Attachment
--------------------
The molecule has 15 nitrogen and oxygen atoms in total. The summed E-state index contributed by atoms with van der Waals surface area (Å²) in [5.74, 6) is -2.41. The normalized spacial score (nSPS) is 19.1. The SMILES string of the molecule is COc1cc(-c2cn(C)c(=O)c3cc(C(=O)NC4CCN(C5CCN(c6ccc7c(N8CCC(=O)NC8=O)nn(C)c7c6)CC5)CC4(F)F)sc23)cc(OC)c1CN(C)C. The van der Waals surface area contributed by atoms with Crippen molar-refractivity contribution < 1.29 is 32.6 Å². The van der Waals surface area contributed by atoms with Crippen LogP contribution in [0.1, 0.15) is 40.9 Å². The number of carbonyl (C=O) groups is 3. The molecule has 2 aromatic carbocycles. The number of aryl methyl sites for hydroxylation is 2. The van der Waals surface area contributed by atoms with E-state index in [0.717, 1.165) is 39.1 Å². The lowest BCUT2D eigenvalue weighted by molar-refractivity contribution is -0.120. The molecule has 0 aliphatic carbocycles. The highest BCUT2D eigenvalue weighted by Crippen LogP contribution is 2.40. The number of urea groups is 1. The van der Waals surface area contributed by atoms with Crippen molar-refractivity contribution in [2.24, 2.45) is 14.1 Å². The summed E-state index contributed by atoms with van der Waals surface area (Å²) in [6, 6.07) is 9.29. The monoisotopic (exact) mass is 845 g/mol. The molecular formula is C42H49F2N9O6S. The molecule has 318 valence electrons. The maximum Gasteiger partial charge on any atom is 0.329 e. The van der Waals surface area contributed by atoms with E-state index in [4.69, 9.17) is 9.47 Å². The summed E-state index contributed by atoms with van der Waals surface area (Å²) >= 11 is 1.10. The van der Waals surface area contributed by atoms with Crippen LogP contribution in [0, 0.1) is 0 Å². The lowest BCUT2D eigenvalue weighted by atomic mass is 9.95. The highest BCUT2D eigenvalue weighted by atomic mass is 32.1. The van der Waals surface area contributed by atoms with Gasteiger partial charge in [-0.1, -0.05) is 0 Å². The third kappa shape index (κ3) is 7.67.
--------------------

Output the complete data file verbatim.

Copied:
The molecule has 15 nitrogen and oxygen atoms in total. The summed E-state index contributed by atoms with van der Waals surface area (Å²) in [5.74, 6) is -2.41. The normalized spacial score (nSPS) is 19.1. The SMILES string of the molecule is COc1cc(-c2cn(C)c(=O)c3cc(C(=O)NC4CCN(C5CCN(c6ccc7c(N8CCC(=O)NC8=O)nn(C)c7c6)CC5)CC4(F)F)sc23)cc(OC)c1CN(C)C. The van der Waals surface area contributed by atoms with Crippen molar-refractivity contribution < 1.29 is 32.6 Å². The van der Waals surface area contributed by atoms with Crippen LogP contribution in [0.1, 0.15) is 40.9 Å². The number of carbonyl (C=O) groups is 3. The molecule has 2 aromatic carbocycles. The number of aryl methyl sites for hydroxylation is 2. The van der Waals surface area contributed by atoms with E-state index in [0.717, 1.165) is 39.1 Å². The lowest BCUT2D eigenvalue weighted by molar-refractivity contribution is -0.120. The molecule has 0 aliphatic carbocycles. The highest BCUT2D eigenvalue weighted by Crippen LogP contribution is 2.40. The number of urea groups is 1. The van der Waals surface area contributed by atoms with Crippen molar-refractivity contribution in [2.24, 2.45) is 14.1 Å². The summed E-state index contributed by atoms with van der Waals surface area (Å²) in [6, 6.07) is 9.29. The monoisotopic (exact) mass is 845 g/mol. The molecular formula is C42H49F2N9O6S. The molecule has 318 valence electrons. The maximum Gasteiger partial charge on any atom is 0.329 e. The van der Waals surface area contributed by atoms with E-state index in [4.69, 9.17) is 9.47 Å². The summed E-state index contributed by atoms with van der Waals surface area (Å²) >= 11 is 1.10. The van der Waals surface area contributed by atoms with Crippen LogP contribution in [0, 0.1) is 0 Å². The lowest BCUT2D eigenvalue weighted by atomic mass is 9.95. The highest BCUT2D eigenvalue weighted by atomic mass is 32.1. The van der Waals surface area contributed by atoms with Gasteiger partial charge in [-0.1, -0.05) is 0 Å². The third kappa shape index (κ3) is 7.67.